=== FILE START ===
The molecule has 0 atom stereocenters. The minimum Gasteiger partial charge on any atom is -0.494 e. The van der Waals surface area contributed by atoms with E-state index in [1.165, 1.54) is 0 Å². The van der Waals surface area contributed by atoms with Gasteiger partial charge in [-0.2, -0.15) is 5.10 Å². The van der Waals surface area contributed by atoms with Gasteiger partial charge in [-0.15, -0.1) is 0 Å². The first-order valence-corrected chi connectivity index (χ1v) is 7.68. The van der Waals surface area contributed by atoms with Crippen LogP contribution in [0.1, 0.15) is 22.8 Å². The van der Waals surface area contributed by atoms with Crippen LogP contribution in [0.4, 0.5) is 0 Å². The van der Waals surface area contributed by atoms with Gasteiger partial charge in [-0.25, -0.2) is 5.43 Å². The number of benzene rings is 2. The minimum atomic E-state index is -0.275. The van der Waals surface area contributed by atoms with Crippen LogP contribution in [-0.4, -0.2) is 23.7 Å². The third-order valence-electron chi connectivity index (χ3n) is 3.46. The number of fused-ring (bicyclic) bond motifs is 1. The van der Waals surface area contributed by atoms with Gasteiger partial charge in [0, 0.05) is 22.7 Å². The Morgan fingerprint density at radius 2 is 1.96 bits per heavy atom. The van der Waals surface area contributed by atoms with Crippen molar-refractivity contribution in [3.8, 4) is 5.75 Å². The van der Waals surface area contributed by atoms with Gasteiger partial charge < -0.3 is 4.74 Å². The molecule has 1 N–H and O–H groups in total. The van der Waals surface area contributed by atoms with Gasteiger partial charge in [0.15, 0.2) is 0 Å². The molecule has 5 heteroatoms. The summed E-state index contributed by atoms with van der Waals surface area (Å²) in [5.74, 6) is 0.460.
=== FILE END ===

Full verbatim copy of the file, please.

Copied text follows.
The molecule has 0 atom stereocenters. The minimum Gasteiger partial charge on any atom is -0.494 e. The van der Waals surface area contributed by atoms with E-state index in [1.165, 1.54) is 0 Å². The van der Waals surface area contributed by atoms with Gasteiger partial charge in [-0.2, -0.15) is 5.10 Å². The van der Waals surface area contributed by atoms with Gasteiger partial charge in [-0.15, -0.1) is 0 Å². The first-order valence-corrected chi connectivity index (χ1v) is 7.68. The van der Waals surface area contributed by atoms with Crippen LogP contribution in [0.1, 0.15) is 22.8 Å². The van der Waals surface area contributed by atoms with Crippen LogP contribution in [0.4, 0.5) is 0 Å². The van der Waals surface area contributed by atoms with Gasteiger partial charge in [-0.25, -0.2) is 5.43 Å². The number of benzene rings is 2. The minimum atomic E-state index is -0.275. The van der Waals surface area contributed by atoms with Crippen LogP contribution in [-0.4, -0.2) is 23.7 Å². The third-order valence-electron chi connectivity index (χ3n) is 3.46. The number of fused-ring (bicyclic) bond motifs is 1. The van der Waals surface area contributed by atoms with Gasteiger partial charge in [0, 0.05) is 22.7 Å². The Morgan fingerprint density at radius 2 is 1.96 bits per heavy atom. The van der Waals surface area contributed by atoms with Crippen molar-refractivity contribution in [3.8, 4) is 5.75 Å². The van der Waals surface area contributed by atoms with Gasteiger partial charge < -0.3 is 4.74 Å². The molecule has 1 N–H and O–H groups in total. The van der Waals surface area contributed by atoms with Gasteiger partial charge in [0.15, 0.2) is 0 Å². The molecule has 5 heteroatoms. The summed E-state index contributed by atoms with van der Waals surface area (Å²) in [5.74, 6) is 0.460.